My first taste of baklava came in the kitchen of a friend's Russian grandmother. She spoke little English, but the message she sent through those infinite layers of sweet, sticky pastry was one of true love.
Numerous peoples claim title to the inception of baklava, but it is believed to be of Central Asian Turkic origin, and perfected by the chefs of Topkapi Palace, home of the Ottoman Sultans in Istanbul. The dessert, popular throughout Greece, Eastern Europe and the Middle East is made by individually buttering micro-thin sheets of dough called phyllo, the Greek word for leaf, which are alternately layered with nuts and spices. After baking they are doused with honey.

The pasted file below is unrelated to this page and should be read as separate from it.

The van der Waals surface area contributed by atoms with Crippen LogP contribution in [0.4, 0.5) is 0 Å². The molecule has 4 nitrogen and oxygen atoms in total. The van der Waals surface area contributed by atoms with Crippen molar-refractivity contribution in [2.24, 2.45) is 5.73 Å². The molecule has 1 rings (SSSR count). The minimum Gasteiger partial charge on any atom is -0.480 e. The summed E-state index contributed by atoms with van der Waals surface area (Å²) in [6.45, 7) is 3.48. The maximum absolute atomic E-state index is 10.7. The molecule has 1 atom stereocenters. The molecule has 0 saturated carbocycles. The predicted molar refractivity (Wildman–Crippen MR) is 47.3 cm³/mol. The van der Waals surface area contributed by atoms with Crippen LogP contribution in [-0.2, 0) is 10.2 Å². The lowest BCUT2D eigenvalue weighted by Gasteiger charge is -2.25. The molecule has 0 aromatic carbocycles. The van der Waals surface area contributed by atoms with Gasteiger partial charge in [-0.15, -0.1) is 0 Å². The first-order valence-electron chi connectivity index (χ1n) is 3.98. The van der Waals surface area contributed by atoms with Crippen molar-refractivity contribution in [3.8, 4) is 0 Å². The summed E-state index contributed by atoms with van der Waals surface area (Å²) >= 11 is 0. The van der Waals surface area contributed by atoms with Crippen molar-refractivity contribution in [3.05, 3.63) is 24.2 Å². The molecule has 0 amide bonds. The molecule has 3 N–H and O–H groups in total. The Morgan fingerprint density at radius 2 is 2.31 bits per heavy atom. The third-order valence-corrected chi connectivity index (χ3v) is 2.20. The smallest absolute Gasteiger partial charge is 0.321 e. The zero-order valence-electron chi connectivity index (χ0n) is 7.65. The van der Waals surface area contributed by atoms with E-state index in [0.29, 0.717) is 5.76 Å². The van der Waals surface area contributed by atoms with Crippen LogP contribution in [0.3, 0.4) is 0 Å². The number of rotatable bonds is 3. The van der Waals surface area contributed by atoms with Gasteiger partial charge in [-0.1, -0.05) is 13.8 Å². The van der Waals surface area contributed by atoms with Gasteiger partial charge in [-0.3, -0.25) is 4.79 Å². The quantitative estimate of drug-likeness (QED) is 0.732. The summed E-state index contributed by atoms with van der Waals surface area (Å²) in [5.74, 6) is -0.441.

My own attempts to prepare what has become my kids' favorite dessert have produced barely edible results. To the rescue comes Scotts Valley's Eva Marie Vaniotis-Tordoff who launched her line of baklava this past summer at select retail establishments. I found packages with two browned and shimmering squares of Eva's Baklava ($2.89) at Shopper's Corner on a baked goods rack back by the kitchen utensils.